High-Carbon Compost Source

Does anybody know of a high-carbon or low-nutrient compost source suitable for certified organic production? Am looking to use it as a compost mulch in a market garden. The other compost we get is manure-based and quite fine, so looking for something a little coarser and perhaps wood-based or plant-based but that has still undergone some composting. I would be interested in a bulk delivery (20 yards or so) to the Toronto area.



Would ramial chipped wood (or BRF) not fit the bill? Not sure where to get it around TO though, sorry!

oooh! where do you get your manure-based compost?

@info.healinghandsfar It is from During Farms

@dheraud I was thinking of something that had undergone some composting so that it is a bit more decomposed than ramial wood chips would be. But maybe they would be ok, I’ve just had problems in the past with raw wood chips that seem to tie up nitrogen in the soil. I know I said that I want to use it as a mulch, but I am still a bit leary. Is BRF another term for ramial chips or something else?

You are correct that some BRF will tie up nitrogen, and yes BRF is the same as ramial wood chips (BRF is the French acronym, RCW is the English acronym). However not all ramial wood chips (as a product) are created equal because you don’t always know whether the supplier actually used “ramial” wood, as opposed to him using “stem” wood, which is older and larger (over 3 in in diameter) than the smaller and younger ramial wood.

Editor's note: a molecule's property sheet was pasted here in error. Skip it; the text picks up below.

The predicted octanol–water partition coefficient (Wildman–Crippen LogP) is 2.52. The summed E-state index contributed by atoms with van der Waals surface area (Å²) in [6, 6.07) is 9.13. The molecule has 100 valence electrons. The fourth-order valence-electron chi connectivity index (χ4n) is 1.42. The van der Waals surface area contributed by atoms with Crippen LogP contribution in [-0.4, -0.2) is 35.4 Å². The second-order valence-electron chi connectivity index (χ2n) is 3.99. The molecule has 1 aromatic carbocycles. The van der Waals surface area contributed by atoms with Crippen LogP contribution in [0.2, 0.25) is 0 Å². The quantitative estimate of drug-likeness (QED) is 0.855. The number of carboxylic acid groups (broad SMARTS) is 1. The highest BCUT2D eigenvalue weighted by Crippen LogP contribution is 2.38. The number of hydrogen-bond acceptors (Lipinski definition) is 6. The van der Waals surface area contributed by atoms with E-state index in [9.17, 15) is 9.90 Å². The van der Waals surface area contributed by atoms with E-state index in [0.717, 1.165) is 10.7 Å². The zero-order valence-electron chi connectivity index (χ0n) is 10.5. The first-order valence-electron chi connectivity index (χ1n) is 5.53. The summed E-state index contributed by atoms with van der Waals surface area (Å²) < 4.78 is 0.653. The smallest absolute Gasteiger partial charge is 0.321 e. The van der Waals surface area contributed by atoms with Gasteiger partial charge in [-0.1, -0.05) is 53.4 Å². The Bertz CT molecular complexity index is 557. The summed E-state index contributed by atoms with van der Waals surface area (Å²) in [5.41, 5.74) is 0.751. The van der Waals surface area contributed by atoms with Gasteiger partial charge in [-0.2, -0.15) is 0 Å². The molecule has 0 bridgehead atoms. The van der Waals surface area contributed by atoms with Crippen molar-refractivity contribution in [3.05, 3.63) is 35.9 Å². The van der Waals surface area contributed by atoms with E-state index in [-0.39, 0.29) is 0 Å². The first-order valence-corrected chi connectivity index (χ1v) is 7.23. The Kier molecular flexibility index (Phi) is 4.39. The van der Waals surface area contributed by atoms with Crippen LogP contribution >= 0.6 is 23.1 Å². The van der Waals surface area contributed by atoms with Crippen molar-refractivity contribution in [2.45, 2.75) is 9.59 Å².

You should check the C:N ratio for each particular product with the supplier. If it’s tying up nitrogen, it typically means that that particular BRF is made with “stem” wood that is higher in tannin. For example, C:N ratios for ramial wood should be between 30:1 to 170:1, and for stem wood it’s much higher; in the 400:1 to 750:1 range.

Don’t be fooled by some random Joe trying to make a buck trying to sell you “so called” BRF/CRW. A few simple questions about source wood and carbon ratios will be enough to determine whether that supplier is legit or not.

I like this paper on BRF/CRW, it’s a good primer:


Also this:

Most of the research on this topic is being done in Europe and some in Quebec, this would be an interesting area of research to explore for the EFAO’s FLRP, wouldn’t you say @sarah/@sarahkhargreaves?

On that note, here’s an example from Belgium: